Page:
Well, answers the young guy; there’s shops ashore, toilets, and also showers ashore.
But we do not have any inflatable boat. We are not going ashore. We can not, since we are out here in the middle of the bay by a buoy.
“No problem. I’ll come and get you for 3 € per time” the port captain’s enterprising apprentice answers.
It is a wonderful bay. It was used as anchorage already when the Romans ruled the Mediterranean. And in August 1944, the Americans landed 20,000 soldiers in Agay Bay as part of the offensive to liberate France from the Germans. Today the bay is characterized by the beach and sailor life.
Later we read that it is the authorities who have established 123 mooring buoys around the bay to protect a particular species seagrass in the bay (in English called the Posidonia Grass). The grass is vital to maintain balance and animal life in the sea, and by establishing firmly anchored buoys, the authorities prevents that the sailing boats destroys with the sea floor with their anchors.
Oh well. So 19 € maybe is not that wrong.
As we get ready to depart the next morning, we hail a port guard who passes in his dinghy, waving a black garbage bag and asks if waste disposal is part of the port charges of 19 €.
He points further into the bay, where we did indeed wonder about a shapeless thing, moored, almost an oversized teacup from a Disneyland-carousel. We sail there and discover: It is a floating garbage container.
Having deposited the last days of waste and with a clear conscience in relation to the important sea grass, we find that this is what you get for 19 € in the Agay Bay.
Facts: the 123 buoys are built in three different zones in the bay. Those who are more economical than us can anchors outside the zones with their own anchor. It costs nothing. But then there’s of cause the conscience thing.
43° 0′ 3.6612” N, 6° 13′ 18.0048” E
July 8, 2016
Imagine it before you: A soft reclining chair under a huge, shady pine. A bottle of cold water within reach, a crime novel in hand. The distance between the chair and the azure waters is just ten meters of perfect sandy beach, and ten steps to the side is a small restaurant with a daily menu for lunch.
The place is Porquerolles. The largest of the four islands in the archipelago of Iles d’Hyeres, a short distance east of Toulon. Porquerolles is a mixture of a Caribbean island paradise, the Freetown Christiania in Copenhagen and a military barracks. The island offers simple vacation at sky-high prices.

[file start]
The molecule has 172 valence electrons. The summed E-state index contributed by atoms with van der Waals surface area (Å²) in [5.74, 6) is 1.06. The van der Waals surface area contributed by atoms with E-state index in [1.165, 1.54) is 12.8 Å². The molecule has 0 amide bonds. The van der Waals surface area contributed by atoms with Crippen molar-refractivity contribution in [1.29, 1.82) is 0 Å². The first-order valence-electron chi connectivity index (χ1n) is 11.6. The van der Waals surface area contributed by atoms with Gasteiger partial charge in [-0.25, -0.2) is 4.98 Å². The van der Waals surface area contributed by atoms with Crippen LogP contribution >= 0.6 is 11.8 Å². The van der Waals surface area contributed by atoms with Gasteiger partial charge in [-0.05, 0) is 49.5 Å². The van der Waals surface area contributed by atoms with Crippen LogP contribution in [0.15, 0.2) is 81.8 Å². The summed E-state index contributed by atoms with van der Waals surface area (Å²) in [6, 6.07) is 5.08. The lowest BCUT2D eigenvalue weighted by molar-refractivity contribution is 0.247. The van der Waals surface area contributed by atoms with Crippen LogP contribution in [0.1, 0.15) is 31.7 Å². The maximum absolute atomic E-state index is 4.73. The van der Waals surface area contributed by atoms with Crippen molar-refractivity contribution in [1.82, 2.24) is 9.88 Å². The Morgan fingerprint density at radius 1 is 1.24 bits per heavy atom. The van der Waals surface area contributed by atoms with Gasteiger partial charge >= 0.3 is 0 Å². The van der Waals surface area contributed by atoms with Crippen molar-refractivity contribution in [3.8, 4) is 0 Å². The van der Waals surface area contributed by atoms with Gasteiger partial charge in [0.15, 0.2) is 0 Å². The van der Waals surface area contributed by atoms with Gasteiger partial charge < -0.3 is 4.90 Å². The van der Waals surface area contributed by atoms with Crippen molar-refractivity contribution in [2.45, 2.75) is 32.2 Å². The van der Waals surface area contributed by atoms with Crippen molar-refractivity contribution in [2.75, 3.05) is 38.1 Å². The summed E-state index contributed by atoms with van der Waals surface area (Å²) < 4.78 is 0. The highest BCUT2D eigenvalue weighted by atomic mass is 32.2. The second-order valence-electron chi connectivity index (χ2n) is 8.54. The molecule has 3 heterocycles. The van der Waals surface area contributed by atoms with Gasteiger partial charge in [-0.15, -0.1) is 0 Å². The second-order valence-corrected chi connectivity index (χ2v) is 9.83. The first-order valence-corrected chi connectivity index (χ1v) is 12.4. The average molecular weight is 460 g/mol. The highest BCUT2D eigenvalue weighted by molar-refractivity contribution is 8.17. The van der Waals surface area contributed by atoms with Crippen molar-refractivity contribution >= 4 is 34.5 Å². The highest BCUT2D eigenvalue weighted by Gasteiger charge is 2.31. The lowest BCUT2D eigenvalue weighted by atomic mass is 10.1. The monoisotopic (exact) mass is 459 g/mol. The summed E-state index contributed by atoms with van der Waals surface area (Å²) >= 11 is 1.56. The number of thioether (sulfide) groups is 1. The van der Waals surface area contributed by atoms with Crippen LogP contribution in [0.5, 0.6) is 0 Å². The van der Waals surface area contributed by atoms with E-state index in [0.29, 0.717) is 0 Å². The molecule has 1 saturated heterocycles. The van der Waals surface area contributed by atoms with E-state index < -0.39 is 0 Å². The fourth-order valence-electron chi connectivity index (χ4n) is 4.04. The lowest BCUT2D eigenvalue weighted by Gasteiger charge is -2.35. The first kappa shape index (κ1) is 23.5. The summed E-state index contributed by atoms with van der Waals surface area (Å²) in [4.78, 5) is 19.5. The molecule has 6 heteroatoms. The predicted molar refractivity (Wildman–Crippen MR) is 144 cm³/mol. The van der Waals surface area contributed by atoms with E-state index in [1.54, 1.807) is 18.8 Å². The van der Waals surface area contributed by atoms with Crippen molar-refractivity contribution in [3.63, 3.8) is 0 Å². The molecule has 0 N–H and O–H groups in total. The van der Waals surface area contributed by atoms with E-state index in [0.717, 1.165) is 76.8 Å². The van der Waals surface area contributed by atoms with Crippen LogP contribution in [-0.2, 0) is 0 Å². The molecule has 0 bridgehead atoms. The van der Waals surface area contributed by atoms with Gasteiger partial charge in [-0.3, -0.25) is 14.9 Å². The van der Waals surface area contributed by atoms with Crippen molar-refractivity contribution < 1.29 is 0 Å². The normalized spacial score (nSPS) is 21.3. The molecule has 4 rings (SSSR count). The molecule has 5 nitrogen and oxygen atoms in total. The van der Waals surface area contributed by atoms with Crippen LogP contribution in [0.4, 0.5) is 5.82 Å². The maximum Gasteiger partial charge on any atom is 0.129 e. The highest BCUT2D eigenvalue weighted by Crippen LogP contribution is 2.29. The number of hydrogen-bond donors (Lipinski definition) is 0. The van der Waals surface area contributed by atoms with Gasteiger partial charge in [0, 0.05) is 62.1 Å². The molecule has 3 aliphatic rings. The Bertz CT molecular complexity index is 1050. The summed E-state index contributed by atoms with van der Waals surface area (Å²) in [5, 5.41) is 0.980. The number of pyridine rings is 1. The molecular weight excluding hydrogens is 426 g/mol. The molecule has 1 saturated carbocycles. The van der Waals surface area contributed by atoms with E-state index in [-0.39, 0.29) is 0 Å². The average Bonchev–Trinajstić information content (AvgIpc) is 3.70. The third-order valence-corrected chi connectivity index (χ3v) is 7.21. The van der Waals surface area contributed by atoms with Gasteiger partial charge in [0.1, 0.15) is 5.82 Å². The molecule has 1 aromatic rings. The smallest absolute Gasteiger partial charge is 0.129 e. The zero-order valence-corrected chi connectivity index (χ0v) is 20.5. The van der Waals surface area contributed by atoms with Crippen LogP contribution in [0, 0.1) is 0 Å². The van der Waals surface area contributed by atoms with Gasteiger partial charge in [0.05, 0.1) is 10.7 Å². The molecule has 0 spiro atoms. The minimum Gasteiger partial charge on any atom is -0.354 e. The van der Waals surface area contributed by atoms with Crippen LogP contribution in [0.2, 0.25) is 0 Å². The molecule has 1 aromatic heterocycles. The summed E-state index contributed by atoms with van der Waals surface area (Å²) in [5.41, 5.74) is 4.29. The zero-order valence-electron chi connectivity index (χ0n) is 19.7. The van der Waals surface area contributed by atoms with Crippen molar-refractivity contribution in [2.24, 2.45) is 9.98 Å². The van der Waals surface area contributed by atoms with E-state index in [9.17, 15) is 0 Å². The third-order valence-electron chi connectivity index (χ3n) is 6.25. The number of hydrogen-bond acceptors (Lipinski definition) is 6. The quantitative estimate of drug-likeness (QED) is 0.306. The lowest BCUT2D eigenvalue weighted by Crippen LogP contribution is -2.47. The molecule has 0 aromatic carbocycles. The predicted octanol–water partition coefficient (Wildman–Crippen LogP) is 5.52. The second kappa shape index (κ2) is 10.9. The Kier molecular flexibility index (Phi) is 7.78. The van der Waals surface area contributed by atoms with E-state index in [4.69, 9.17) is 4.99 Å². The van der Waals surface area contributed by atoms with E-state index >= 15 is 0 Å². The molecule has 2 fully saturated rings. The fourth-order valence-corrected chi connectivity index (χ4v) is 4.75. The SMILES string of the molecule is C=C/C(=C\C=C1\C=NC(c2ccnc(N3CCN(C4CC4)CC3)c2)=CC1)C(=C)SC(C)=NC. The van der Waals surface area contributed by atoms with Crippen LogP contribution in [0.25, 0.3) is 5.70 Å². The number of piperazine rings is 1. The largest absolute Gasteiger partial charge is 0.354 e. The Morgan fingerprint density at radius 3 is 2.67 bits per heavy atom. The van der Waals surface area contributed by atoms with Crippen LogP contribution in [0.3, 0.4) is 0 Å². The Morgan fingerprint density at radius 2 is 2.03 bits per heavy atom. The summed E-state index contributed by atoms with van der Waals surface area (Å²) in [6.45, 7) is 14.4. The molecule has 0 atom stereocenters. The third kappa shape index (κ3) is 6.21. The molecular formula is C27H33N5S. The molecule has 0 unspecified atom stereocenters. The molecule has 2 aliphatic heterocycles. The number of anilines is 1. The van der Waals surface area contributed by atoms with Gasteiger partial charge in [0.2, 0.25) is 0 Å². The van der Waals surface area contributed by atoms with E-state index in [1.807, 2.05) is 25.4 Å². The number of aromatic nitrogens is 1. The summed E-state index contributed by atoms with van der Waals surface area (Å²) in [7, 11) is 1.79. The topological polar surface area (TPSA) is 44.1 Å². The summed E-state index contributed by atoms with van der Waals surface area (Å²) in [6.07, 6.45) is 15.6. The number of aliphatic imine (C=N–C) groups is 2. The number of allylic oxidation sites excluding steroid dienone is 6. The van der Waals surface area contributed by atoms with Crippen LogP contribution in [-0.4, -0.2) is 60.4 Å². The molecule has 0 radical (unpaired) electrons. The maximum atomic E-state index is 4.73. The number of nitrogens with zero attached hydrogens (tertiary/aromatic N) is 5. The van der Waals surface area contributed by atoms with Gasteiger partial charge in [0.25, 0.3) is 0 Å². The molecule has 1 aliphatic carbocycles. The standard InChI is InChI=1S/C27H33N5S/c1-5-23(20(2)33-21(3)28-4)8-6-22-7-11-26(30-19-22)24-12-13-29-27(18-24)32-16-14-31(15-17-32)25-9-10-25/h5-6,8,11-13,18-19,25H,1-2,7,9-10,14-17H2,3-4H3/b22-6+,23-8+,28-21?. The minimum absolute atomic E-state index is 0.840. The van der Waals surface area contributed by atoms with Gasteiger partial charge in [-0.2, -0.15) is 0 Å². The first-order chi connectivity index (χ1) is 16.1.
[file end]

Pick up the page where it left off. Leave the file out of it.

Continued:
Porquerolles city was built 100 years ago by the French military. Complete with fort, church, officer housing, barracks and exercise tracks. Today, all the buildings taken over by civilians – bicycle rental shops, ice cream vendors, vegetable grocers, ship wrights and restaurants for every budget. Taken together it has created a relaxed, alternative charm, which by mid-July has the additional of a week-long jazz festival.
The island’s focal point is the many beaches. Some have stone beach, others have the finest sand beaches. Everywhere has a sandy surface under the water, which by the way is nicely separate from the many sailors who are anchoring off the beaches. Tourists at foot and by bicycle walking the many kilometers on the way to and from the beaches. It can be a hot journey, but the ride is greatly mitigated by the enchanting aroma of dry pine needles and fresh saltwater.
Plage de Notre Dame is reputed to be the most beautiful of the beaches. Plage de la Courtade is closer to the city. We, however, prefer Plage d’Argent the most – for it is the only one that has its own restaurant, decent toilets and hire of sunbeds.
Facts: Porquerolles is ridiculously expensive. Supply and demand are out of balance. An overnight stay in the harbor, which has few and poor facilities cost 50 € for Ronjas 11 meters, where we are used to paying € 35 per night. A lunch menu at the restaurant cost € 24 for a single right where we are used to get both two and three lunches for € 19 in other ports. The baker is expensive. The supermarket is expensive. Everything is expensive.
A word of advice: Save the port dues and use the island’s many bays for overnight. Bring your own supplies.
25th-30th July, 2012
We find a berth right in the heart of Amsterdam. In Sixhaven – three minute free ferry ride from central railway station.
We explore the city immediately. Watching Van Gogh Museum and walk the city along the canals and through canabis-scented alleyways. It is agreed that Lasse, Tianling and Nellie, will arrive in Amsterdam, where they live with us on the boat through July 29.